How to De-Ice Your Steps and Walkways

How to De-Ice Your Steps and Walkways

How to De-Ice Your Steps and Walkways

During the winter months, safe passage to and from your home isn’t just important, it’s crucial. Walking over snow-covered surfaces anywhere can be challenging and dangerous, but when you add in the element of stairs and gravity, and/or highly trafficked areas such as walkways, the risk for accidental falls increases significantly.

In fact, ice and snow are the leading causes of slip-and-fall accidents, and these accidents are the primary cause of spine and back injuries in the United States. Aside from preventing any potentially life-altering injuries, the peace of mind that comes from knowing that you can walk safely in and out of your home is well worth the effort of removing ice from steps and walkways.

While you may have had the best of intentions to keep on top of your snow removal efforts, it can accumulate and quickly turn into a dangerous icy safety hazard. Ice can also potentially cause damage to walkways and stairs when freeze-thaw cycles result in cracking and spalling of concrete surfaces. Once the ice has formed it needs to be addressed as soon as possible, as walking on snow that’s accumulated on top of it can contribute to the formation of black ice, literally adding another layer of risk to an already dangerous situation.

There are a few approaches to de-icing steps and walkways, and they vary in the degree of labor and maintenance required. We’ll begin with more labor-intensive strategies and conclude with the easiest, most efficient approach.

Mechanical Removal

Physically removing ice is best done when it hasn’t become too thick, however shoveling isn’t recommended as an initial approach because it can contribute to black ice formation if done at the wrong time of day, as well as result in damage to underlying surfaces. Removing accumulated ice requires either loosening it first with hot water and or breaking it up with a pick. Once ice becomes slush it can then be scooped away with a shovel.

Going this route involves being out in cold temperatures, risking injury due to slipping or temperature-related health hazards such as hypothermia, and having to “put your back into it” to get results. Depending on the size of the area you’re addressing, this could also be a time-consuming way to go.


De-icing products are in common use and there is a variety of options to choose from.

Rock Salt

Rock salt is one of the most commonly used materials for de-icing. It’s fairly inexpensive and does its job when it comes to melting ice. Unfortunately, using it comes with several problems. These include:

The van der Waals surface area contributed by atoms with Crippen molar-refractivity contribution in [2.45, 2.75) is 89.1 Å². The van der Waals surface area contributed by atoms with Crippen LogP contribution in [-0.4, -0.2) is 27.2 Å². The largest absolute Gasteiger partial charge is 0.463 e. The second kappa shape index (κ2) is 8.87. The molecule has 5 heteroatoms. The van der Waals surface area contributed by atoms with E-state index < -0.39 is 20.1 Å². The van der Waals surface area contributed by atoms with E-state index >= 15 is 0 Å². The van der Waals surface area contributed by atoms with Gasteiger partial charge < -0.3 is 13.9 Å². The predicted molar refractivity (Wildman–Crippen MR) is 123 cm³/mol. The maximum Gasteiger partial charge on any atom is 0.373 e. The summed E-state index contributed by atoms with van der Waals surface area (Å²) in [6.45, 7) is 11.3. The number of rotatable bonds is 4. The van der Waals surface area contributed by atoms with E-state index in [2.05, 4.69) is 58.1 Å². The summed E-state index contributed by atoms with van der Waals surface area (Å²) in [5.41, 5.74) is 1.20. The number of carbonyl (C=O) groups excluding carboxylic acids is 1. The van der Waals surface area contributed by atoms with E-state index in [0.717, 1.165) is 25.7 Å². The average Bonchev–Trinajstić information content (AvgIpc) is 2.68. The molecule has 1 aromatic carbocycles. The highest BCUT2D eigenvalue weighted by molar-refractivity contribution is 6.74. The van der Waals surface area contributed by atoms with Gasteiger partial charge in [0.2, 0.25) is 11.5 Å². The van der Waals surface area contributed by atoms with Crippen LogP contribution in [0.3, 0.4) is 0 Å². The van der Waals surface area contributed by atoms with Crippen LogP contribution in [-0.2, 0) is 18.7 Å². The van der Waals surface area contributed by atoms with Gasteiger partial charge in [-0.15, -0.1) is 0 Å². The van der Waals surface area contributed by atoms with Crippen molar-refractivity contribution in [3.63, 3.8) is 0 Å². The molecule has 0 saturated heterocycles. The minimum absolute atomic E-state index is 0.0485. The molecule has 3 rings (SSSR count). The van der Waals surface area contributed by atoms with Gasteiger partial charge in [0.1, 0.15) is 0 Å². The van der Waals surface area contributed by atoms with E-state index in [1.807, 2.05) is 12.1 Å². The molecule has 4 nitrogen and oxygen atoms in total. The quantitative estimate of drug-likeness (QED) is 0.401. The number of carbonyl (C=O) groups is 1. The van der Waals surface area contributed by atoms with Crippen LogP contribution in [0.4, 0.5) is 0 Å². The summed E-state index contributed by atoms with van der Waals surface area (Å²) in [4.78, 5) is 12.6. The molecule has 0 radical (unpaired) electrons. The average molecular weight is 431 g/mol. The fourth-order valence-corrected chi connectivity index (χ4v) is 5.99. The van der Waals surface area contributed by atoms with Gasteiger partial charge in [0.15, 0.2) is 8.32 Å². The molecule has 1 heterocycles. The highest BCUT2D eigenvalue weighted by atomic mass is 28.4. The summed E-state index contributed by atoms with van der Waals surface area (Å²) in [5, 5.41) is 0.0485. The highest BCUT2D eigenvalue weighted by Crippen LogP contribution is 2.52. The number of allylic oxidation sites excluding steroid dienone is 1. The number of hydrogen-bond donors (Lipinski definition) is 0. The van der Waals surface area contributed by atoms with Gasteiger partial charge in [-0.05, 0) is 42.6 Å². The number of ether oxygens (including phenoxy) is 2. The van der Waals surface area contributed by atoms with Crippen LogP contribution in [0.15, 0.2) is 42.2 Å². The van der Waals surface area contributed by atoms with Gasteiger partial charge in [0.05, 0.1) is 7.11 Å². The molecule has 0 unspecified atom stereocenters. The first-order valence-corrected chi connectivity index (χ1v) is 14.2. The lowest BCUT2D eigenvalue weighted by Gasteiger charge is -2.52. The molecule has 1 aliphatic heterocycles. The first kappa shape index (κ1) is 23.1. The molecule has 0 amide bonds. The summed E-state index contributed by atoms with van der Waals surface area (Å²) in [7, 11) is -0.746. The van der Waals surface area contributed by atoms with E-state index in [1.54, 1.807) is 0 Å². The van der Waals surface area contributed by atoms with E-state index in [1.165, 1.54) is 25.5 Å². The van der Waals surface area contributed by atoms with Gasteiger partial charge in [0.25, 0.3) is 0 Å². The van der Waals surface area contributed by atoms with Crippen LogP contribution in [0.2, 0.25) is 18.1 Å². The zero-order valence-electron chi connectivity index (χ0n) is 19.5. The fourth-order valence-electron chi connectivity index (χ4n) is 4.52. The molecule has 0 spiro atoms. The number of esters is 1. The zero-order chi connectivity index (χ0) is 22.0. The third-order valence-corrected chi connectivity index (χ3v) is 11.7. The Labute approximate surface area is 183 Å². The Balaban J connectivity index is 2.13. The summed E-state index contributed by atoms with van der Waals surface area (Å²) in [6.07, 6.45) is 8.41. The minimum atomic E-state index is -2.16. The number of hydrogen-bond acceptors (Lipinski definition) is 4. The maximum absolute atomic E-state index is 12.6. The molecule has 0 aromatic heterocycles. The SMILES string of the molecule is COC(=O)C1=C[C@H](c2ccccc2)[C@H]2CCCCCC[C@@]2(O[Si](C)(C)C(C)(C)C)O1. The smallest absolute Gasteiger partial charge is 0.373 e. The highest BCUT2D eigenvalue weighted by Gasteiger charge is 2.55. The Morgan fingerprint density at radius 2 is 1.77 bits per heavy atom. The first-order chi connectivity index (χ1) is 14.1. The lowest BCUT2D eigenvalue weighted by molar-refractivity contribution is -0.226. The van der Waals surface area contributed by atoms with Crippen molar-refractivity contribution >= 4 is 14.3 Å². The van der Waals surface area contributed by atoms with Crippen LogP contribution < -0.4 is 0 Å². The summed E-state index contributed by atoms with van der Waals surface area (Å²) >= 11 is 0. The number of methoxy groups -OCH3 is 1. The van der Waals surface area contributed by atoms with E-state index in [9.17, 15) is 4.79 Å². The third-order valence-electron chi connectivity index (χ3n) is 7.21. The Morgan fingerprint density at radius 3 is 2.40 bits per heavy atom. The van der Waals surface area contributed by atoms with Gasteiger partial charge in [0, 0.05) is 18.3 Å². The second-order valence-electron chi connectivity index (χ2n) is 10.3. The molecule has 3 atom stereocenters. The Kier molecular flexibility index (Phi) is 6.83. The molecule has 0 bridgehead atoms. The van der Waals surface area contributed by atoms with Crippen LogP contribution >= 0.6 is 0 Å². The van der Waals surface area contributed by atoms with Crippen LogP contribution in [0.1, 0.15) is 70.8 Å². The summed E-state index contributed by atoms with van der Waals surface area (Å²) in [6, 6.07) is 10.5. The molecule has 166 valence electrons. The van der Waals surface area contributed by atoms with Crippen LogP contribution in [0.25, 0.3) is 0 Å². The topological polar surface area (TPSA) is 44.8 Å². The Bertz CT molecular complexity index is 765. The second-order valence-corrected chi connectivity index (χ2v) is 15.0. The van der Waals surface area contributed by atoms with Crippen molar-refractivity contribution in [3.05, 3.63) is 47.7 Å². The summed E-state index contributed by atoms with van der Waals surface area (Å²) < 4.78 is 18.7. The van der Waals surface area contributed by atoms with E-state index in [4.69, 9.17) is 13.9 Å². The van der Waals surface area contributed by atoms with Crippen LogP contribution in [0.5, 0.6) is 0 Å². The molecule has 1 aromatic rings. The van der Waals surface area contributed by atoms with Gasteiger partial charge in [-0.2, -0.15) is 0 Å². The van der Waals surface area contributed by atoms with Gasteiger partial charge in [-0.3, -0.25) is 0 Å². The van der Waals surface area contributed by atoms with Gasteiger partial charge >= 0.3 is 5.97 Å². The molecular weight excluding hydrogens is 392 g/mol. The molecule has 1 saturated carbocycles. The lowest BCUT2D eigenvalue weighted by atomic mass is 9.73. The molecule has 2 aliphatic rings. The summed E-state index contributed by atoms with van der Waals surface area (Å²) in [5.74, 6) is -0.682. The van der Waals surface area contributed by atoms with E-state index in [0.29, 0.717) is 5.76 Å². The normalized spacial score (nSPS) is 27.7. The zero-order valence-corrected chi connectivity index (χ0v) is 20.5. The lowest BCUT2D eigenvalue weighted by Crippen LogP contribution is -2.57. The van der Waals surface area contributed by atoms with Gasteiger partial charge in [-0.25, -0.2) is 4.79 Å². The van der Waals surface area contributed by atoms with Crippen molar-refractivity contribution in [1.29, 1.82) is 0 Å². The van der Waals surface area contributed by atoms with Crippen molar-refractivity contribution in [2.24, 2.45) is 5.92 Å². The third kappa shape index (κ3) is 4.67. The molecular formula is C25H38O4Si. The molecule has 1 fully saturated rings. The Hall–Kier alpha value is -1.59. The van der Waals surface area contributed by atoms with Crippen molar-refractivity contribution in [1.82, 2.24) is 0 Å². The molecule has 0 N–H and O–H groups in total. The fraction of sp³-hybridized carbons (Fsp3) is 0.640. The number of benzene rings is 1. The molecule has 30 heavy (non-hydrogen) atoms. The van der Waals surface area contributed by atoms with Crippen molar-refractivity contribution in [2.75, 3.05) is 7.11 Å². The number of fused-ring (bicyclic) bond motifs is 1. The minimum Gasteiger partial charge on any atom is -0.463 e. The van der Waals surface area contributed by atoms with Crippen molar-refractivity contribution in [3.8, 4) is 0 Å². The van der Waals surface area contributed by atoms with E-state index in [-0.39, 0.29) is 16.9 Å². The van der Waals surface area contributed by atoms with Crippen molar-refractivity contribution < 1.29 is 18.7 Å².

Chemical De-icers

There are several options for chemical de-icers, including calcium, magnesium and potassium chlorides; urea; calcium-magnesium acetate, and liquid potassium-acetate. While these are a better alternative to rock salt, they vary regarding their effects on the immediate environment and their efficiency for melting ice.

Eco-Friendly Options

Alfalfa meal, coffee grounds, and sugar beet juice are three examples of “green” methods of de-icing. While these options definitely won’t harm your plants and landscaping and might even benefit them, they do run the risk of being a mess to deal with once the ice has melted, including staining and pest-attracting residue.

While effective, all of these de-icing methods have their drawbacks. Specifically, they all need to be scattered, which can be challenging during cold weather particularly if there’s a large area to be covered. As well, they require maintenance and periodic re-dispersal and may present a nuisance or even potential damage to your home.

Heated Stair and Outdoor Mats

This option for de-icing is by far the easiest and most efficient, and these mats come in a variety of sizes including some designed specifically for stairs. Heated mats have the following benefits:

  • After plugging them in and putting them down, no further setup or maintenance is required. They can be used with automated snow or temperature sensing controllers to turn the mats on, or can be connected to an outlet wired to an indoor light switch for an easy “on and off” from inside your home.
  • They’re extremely durable and designed to remain out-of-doors all winter long.
  • These mats have treads, providing increased safety on walking surfaces.
  • They’re energy efficient and cost about $1 per day to run.
  • This is an environmentally sound and generally safe option. There won’t be any lasting effects on surrounding plants or water sources, harm to pets, or dangers to the people using them.  

If you live in a cold climate, ice and snow are inevitable winter hazards. The best method for eliminating them is the one that lets you “set and forget” so you can be sure that the areas around your home will be hazard-free. 

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